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Keywords:

  • Bemisia argentifolii;
  • arthropod predators;
  • aphelinid parasitoids;
  • insect growth regulators;
  • integrated control;
  • principal response curves

Abstract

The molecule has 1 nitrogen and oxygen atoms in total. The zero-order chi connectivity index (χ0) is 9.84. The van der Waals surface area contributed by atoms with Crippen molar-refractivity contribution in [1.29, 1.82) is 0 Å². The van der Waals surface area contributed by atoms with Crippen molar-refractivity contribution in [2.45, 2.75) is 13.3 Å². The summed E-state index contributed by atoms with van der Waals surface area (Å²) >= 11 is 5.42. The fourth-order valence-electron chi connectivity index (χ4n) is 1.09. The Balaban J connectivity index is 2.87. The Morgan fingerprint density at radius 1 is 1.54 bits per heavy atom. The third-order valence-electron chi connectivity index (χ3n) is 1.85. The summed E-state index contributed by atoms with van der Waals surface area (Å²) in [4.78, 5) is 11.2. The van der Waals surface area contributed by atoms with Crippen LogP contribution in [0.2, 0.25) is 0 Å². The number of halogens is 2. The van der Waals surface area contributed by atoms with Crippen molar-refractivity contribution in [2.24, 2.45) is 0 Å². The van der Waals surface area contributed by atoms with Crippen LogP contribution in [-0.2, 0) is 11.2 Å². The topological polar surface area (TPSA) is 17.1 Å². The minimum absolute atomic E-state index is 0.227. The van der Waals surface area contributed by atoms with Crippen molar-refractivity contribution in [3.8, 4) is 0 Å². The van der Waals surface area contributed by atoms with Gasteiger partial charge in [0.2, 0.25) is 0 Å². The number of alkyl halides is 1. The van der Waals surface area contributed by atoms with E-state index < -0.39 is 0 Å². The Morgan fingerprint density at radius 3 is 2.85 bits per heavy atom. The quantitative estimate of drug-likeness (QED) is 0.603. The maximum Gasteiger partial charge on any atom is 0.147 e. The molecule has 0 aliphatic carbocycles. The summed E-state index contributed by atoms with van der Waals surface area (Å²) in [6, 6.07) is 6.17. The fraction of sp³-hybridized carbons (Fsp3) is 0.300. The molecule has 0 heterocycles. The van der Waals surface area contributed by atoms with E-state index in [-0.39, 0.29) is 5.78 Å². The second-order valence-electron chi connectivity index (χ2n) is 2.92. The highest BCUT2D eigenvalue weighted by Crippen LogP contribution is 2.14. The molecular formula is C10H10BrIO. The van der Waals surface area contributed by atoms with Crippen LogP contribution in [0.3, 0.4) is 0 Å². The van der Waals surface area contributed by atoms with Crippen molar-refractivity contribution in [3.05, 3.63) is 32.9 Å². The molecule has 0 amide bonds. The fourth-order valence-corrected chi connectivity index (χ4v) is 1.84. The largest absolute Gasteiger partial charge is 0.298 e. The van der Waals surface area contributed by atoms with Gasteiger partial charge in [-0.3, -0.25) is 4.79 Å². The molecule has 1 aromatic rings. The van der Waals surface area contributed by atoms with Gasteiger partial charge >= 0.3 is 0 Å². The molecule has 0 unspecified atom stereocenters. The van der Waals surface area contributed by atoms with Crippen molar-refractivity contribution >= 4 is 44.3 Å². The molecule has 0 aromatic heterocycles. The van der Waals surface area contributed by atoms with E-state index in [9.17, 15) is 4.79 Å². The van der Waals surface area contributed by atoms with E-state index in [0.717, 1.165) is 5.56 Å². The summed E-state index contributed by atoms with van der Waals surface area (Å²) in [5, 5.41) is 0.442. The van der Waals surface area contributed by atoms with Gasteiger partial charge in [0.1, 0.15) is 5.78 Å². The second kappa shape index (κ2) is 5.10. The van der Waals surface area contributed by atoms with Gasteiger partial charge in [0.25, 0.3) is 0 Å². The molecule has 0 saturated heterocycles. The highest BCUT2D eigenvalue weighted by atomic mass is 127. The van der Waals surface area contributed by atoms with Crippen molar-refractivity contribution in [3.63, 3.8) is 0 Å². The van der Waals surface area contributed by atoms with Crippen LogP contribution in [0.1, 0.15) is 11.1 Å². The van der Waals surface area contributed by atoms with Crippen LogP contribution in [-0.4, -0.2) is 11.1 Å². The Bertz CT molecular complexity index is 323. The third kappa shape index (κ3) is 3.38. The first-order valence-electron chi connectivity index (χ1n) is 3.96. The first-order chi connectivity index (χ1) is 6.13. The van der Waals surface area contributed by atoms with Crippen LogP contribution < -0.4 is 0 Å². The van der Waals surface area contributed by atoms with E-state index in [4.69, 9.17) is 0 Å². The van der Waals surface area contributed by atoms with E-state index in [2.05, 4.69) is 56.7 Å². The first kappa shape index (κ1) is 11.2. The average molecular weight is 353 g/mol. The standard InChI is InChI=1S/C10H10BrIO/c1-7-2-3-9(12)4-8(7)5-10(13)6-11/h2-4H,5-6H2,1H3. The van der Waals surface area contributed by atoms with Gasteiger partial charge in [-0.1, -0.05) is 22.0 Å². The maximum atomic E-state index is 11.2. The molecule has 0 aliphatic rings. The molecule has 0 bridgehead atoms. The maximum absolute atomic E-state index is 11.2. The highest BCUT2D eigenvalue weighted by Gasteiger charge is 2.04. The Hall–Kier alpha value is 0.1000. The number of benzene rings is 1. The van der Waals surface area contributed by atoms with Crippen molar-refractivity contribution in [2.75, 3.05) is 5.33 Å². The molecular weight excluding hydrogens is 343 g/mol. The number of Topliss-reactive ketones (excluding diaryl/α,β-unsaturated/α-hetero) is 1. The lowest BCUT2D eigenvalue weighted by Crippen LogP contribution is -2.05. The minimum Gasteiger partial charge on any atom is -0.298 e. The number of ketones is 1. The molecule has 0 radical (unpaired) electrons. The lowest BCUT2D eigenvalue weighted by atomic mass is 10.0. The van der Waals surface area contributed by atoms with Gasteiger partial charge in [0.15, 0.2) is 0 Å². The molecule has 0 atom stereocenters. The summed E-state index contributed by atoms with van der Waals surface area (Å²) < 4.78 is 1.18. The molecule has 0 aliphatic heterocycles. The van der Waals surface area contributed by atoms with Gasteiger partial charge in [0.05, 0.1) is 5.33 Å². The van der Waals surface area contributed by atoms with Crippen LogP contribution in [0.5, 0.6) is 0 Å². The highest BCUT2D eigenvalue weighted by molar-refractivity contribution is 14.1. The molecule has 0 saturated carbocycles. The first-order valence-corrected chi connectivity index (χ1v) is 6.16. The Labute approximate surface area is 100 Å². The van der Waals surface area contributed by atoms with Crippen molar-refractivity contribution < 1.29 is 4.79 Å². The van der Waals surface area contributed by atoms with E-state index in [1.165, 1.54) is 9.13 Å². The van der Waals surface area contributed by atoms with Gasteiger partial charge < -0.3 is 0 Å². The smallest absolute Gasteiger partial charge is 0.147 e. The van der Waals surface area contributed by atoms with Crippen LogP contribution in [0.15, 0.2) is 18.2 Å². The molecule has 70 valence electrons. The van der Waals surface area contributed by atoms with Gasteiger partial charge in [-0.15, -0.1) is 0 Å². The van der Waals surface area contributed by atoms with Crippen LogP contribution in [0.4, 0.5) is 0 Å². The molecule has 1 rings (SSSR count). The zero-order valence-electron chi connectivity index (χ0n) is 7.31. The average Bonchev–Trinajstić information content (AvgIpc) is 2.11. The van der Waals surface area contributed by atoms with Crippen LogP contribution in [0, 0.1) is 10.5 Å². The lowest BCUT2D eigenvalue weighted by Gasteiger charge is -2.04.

The integrated control concept emphasizes the importance of both chemical and biological control for pest suppression in agricultural systems. A two-year field study was conducted to evaluate the selectivity of acetamiprid for the control of Bemisia tabaci (Gennadius) in cotton compared with a proven selective regime based on the insect growth regulators (IGRs) pyriproxyfen and buprofezin. Acetamiprid was highly effective in controlling all stages of B tabaci compared with an untreated control, and generally produced lower pest densities than the IGR regime. Univariate analyses indicated that nine of 17 taxa of arthropod predators were significantly depressed with the use of acetamiprid compared with an untreated control, including common species such as Geocoris punctipes (Say), Orius tristicolor (White), Chrysoperla carnea Stephens sensu lato, Collops vittatus (Say), Hippodamia convergens Guérin-Méneville, and Drapetis nr divergens. Compared with results from independent, concurrent studies using mixtures of broad-spectrum insecticides at the same research site, acetamiprid depressed populations of fewer predator taxa; but, for eight predator taxa significantly affected by both regimes, the average population reduction was roughly equal. In contrast, only four taxa were significantly reduced in the IGR regime compared with the untreated control and three of these were omnivores that function primarily as plant pests. Principal response curves analyses (a time-dependent, multivariate ordination method) confirmed these patterns of population change for the entire predator community. Predator:prey ratios generally increased with the use of both IGRs and acetamiprid compared with an untreated control, but ratios were consistently higher with IGRs. Parasitism by aphelinid parasitoids was unaffected or depressed slightly in all insecticide regimes compared with the control. Because of its high efficacy, acetamiprid may play an important role in later stages of B tabaci control where less emphasis is placed on selectivity. However, our results suggest that acetamiprid would be a poor substitute for the currently used IGRs in the initial stage of control where insecticide selectivity is crucial to a functional integrated control program for B tabaci in cotton. Published in 2005 for SCI by John Wiley & Sons, Ltd.